the office a little. Take the stairs, don’t run them…yet, just use them. Park a couple
    of rows back at the mall. There is a lot more room to park in the outer circle anyway.
    Anywhere there is an option for moving instead of standing or sitting take it.
  2. Use smaller dinner plates. Seems simple but we, as a society, have got used to
    filling our plates and we don’t stop eating until they are empty. We don’t pay
    attention if we are full or not, just whether the plate is done.
  3. Drink water. Generally we are all a little dehydrated. We have gotten used to that
    feeling and don’t recognize that if we had a little more water in our bodies, we would
    have more energy and feel better. Also, our stomachs are only so big, if its full of
    water, then we are less likely to fill it with more food.
  4. There are a few FREE apps that we like to use too. Free is always good if you
    actually use them. For tracking your movement, we use Mapmyfitness. It is simple.
    Can be used on your phone, computer, talks to other programs and has a lot of extra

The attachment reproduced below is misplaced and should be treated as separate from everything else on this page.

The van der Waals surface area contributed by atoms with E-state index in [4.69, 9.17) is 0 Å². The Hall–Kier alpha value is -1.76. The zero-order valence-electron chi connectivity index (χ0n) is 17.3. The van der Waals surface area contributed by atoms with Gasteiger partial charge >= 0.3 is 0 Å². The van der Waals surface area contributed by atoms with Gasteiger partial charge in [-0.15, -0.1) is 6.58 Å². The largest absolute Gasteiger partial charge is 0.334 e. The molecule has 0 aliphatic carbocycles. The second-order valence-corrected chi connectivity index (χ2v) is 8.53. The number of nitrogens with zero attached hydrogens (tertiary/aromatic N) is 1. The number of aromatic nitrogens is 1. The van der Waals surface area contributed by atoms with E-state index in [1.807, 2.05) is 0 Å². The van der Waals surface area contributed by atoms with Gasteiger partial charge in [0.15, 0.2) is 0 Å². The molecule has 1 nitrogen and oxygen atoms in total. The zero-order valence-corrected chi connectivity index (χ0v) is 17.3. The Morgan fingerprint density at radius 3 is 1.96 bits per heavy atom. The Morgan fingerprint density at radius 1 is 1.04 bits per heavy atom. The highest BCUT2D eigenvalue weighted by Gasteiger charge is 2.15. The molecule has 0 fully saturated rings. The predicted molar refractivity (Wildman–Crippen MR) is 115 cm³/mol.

info. For your food we like MyfitnessPal. Again, simple, has multiple platforms, and
    has a lot of food already listed in its huge list of food. It also has a lot of restaurant
    foods to choose from and even has a UPC reader so that you can even add your
    own store brand.
  5. Check out your local rec centre. There are a lot of drop in programs with a very
    broad range of things to do. They range from boot camps, gyms with equipment,
    dance classes, lots have pools with classes. In the winter, they are the place to go
    basketball, volleyball, ball hockey, taekwondo, yoga and on and on.
  6. Check out Instagram and Pinterest for health and fitness tips. There are a lot of
    groups that although they want you to purchase their product, will give you free
    exercise routines. Why not use them. Get as many as you can, customize them to
    your level, space, time, equipment, until you have mastered them and are ready for
    more advanced stuff.
  7. Pick up a magazine. There are so many to choose from. Pick one, read it from
    cover to cover. If you like it, go get the next month, if not, try again. You could
    probably do this for a year without running out of options.